Rancher estimates 50% of his pastures burned by Medora fire
BISMARCK, N.D. (KFYR) - Dozens of fire departments battled a wildfire near Medora, which was sparked by a downed power line Thursday afternoon.
Initial reports from the State Forest Service estimated the fire to be much larger than it was, but despite the official reduction in acreage burned, lots of land was still lost.
Dozens of firefighters continue to battle hot spots 12 hours after, nearly 3,000 acres of land was burned.
As they continue to fight, one local rancher is fighting his own battle as nearly a third of his land was lost in the fire.
Doug and Julie Tescher ranch is a few miles from where the blaze began.
“It was all on mine, the whole fire was on mine,” said Doug Tescher.
Thursday night, flames soared into the sky and the city of Medora was evacuated.
“This is the first time I’ve ever had to call for evacuation,” said Billings County Fire Chief Kyle Schockley.
Crews from around the state, including Montana fire engines, responded to the wildfire.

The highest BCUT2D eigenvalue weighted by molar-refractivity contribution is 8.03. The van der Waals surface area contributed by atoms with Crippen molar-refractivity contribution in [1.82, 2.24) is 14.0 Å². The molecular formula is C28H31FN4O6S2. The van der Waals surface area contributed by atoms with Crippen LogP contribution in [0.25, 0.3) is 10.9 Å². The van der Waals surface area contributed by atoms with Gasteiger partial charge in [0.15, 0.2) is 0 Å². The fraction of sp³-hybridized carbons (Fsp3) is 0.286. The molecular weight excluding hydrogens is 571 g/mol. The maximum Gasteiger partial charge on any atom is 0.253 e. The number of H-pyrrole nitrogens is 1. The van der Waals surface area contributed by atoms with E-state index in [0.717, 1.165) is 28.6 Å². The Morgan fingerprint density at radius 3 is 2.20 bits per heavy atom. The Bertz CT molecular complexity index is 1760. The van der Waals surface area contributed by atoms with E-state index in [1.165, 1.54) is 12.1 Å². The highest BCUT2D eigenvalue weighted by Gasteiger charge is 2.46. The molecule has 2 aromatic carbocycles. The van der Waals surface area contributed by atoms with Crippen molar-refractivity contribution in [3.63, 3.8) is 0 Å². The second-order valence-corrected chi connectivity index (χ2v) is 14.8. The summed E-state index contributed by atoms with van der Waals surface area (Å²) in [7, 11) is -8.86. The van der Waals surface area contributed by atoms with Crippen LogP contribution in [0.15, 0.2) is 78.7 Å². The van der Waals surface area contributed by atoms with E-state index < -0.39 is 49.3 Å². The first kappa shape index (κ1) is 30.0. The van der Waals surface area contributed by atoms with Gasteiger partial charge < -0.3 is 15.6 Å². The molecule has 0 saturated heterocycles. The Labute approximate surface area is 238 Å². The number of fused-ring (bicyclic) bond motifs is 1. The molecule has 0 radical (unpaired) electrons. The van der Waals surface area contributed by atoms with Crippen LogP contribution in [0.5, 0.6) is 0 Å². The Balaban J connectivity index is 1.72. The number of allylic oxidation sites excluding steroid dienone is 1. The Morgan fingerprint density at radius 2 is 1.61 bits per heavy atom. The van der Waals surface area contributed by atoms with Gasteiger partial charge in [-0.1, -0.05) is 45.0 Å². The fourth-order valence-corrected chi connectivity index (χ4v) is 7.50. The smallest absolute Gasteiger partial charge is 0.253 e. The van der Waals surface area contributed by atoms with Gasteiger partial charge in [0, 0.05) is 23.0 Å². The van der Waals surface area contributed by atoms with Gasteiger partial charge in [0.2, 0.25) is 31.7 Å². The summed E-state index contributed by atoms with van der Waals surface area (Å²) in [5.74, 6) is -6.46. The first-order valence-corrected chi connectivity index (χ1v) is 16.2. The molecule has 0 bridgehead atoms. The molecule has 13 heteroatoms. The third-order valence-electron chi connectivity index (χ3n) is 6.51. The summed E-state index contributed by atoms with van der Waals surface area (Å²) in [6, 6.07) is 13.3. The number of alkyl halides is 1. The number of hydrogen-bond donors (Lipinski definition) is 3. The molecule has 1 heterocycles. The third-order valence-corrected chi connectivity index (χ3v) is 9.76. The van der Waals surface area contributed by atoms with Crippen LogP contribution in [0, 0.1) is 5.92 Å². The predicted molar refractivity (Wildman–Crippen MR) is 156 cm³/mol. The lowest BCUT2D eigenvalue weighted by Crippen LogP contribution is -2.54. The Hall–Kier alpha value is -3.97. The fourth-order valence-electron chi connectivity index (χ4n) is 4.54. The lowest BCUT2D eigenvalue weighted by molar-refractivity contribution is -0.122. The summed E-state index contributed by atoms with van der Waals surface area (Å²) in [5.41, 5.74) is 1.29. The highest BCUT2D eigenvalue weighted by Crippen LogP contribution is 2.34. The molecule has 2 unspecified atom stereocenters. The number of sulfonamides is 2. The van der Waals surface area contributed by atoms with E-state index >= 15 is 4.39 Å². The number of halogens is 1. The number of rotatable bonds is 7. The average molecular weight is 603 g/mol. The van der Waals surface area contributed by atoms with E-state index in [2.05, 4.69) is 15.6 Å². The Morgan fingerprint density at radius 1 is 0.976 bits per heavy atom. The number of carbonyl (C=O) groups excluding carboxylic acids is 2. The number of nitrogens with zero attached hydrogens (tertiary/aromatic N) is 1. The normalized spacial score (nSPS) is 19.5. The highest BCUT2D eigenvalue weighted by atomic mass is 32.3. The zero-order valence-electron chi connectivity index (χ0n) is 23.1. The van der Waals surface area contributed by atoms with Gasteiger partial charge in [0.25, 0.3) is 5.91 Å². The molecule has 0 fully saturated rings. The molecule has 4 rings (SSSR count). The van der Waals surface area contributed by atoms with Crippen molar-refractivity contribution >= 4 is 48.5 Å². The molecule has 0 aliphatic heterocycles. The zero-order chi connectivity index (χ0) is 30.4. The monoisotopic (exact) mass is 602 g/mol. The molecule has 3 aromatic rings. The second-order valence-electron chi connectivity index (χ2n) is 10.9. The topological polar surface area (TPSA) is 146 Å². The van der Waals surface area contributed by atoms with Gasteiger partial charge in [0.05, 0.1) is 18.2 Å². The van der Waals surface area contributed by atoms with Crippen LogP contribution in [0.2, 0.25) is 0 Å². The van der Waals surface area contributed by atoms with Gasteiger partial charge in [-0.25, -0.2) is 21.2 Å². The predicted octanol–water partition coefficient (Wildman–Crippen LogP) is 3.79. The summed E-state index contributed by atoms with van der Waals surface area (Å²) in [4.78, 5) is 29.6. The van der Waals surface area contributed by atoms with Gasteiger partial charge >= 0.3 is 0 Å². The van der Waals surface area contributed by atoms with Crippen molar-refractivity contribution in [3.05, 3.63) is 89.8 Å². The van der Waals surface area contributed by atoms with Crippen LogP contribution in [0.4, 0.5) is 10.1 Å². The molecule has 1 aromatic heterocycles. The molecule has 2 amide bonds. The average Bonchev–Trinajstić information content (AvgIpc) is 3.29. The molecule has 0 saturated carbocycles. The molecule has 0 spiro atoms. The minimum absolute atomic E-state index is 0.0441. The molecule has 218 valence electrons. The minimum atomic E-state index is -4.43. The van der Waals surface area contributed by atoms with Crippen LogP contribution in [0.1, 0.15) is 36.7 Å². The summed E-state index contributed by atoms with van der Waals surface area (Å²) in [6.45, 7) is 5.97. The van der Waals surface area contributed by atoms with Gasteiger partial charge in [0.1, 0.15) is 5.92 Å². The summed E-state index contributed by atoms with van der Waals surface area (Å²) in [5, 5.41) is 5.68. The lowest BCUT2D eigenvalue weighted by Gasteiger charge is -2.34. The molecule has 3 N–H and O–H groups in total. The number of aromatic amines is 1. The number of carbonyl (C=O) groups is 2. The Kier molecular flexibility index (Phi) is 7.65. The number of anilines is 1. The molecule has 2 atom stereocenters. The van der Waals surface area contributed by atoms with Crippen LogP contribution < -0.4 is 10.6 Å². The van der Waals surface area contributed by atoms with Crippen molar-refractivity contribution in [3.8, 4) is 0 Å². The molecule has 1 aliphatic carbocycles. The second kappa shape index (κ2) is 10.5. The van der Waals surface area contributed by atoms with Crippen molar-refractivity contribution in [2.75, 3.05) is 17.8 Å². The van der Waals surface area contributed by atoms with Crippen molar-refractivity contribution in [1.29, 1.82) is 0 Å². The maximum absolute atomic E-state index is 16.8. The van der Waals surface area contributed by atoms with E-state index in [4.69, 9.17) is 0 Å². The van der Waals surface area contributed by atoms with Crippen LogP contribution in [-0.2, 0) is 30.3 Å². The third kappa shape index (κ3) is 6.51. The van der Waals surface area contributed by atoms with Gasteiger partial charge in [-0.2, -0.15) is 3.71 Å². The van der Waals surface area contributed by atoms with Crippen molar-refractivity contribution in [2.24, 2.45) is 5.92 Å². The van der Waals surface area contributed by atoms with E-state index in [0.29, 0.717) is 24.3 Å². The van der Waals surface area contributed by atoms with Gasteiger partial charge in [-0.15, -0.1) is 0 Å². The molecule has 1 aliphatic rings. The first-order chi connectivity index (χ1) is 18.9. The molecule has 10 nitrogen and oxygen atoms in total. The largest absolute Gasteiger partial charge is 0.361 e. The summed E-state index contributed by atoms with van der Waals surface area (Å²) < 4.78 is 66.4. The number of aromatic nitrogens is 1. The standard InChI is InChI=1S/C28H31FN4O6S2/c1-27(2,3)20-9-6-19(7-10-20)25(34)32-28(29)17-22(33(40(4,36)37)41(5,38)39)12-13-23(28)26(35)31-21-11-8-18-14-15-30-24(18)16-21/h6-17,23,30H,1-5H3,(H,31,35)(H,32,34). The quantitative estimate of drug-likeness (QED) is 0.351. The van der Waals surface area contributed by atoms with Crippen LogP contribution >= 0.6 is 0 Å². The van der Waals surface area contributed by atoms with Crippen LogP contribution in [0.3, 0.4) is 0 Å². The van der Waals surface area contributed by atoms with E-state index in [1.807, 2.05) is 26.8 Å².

“For an event like this we needed an aircraft in the air, and we we’re appreciative that the Blackhawks could launch,” said North Dakota Forest Services Air Operations and Assistant Crew Lead Hunter Noor.
National Guard Blackhawk helicopters dumped buckets of 450 gallons of water on hot spots throughout the day.
“To see it was only 3,000 acres was refreshing, especially due to the times of the drought here and the ranchers who depend on the land,” said Chief Schockley.
The Tescher’s depended on their land the most, as they use the pasture for summer cattle grazing. Doug estimates nearly half of his pastures are a total loss for the year.
“I don’t know what I’m going to do yet. I’ll address that problem. It was already so dry. I was short of grass and a couple of these pastures I saved, I never even used, they were my best pastures and that was where I was going to go,” said Doug Tescher.
His family remains optimistic, as no cattle, horses or structures of their we’re burned down in the fire.
Crews will continue to monitor the fire and put out hot spots as they find them throughout the park.
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